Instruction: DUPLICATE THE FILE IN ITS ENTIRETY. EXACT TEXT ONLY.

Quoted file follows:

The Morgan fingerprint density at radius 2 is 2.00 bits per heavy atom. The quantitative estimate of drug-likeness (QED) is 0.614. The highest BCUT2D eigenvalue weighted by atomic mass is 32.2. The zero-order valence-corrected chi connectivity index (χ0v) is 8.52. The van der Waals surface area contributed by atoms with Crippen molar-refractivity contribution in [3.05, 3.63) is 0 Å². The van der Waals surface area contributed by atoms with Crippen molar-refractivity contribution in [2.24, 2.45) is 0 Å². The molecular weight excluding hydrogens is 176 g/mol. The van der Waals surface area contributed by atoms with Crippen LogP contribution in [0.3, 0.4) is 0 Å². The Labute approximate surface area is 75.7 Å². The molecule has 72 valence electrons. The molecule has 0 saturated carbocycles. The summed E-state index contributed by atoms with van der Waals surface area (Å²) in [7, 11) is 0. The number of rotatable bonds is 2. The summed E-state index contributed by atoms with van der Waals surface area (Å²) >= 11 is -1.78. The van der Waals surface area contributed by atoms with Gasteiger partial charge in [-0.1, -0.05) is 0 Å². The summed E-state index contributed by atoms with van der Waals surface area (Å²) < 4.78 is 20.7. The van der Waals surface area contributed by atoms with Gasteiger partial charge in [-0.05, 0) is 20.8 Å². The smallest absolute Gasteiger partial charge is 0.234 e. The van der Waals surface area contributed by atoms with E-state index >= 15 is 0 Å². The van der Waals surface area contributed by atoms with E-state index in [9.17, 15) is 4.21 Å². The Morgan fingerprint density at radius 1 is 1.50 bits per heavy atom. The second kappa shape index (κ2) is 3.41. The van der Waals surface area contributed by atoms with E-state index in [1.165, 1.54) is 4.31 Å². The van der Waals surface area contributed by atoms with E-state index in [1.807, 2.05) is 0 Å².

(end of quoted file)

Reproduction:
The Morgan fingerprint density at radius 2 is 2.00 bits per heavy atom. The quantitative estimate of drug-likeness (QED) is 0.614. The highest BCUT2D eigenvalue weighted by atomic mass is 32.2. The zero-order valence-corrected chi connectivity index (χ0v) is 8.52. The van der Waals surface area contributed by atoms with Crippen molar-refractivity contribution in [3.05, 3.63) is 0 Å². The van der Waals surface area contributed by atoms with Crippen molar-refractivity contribution in [2.24, 2.45) is 0 Å². The molecular weight excluding hydrogens is 176 g/mol. The van der Waals surface area contributed by atoms with Crippen LogP contribution in [0.3, 0.4) is 0 Å². The Labute approximate surface area is 75.7 Å². The molecule has 72 valence electrons. The molecule has 0 saturated carbocycles. The summed E-state index contributed by atoms with van der Waals surface area (Å²) in [7, 11) is 0. The number of rotatable bonds is 2. The summed E-state index contributed by atoms with van der Waals surface area (Å²) >= 11 is -1.78. The van der Waals surface area contributed by atoms with Gasteiger partial charge in [-0.1, -0.05) is 0 Å². The summed E-state index contributed by atoms with van der Waals surface area (Å²) < 4.78 is 20.7. The van der Waals surface area contributed by atoms with Gasteiger partial charge in [-0.05, 0) is 20.8 Å². The smallest absolute Gasteiger partial charge is 0.234 e. The van der Waals surface area contributed by atoms with E-state index >= 15 is 0 Å². The van der Waals surface area contributed by atoms with E-state index in [9.17, 15) is 4.21 Å². The Morgan fingerprint density at radius 1 is 1.50 bits per heavy atom. The second kappa shape index (κ2) is 3.41. The van der Waals surface area contributed by atoms with E-state index in [1.165, 1.54) is 4.31 Å². The van der Waals surface area contributed by atoms with E-state index in [1.807, 2.05) is 0 Å².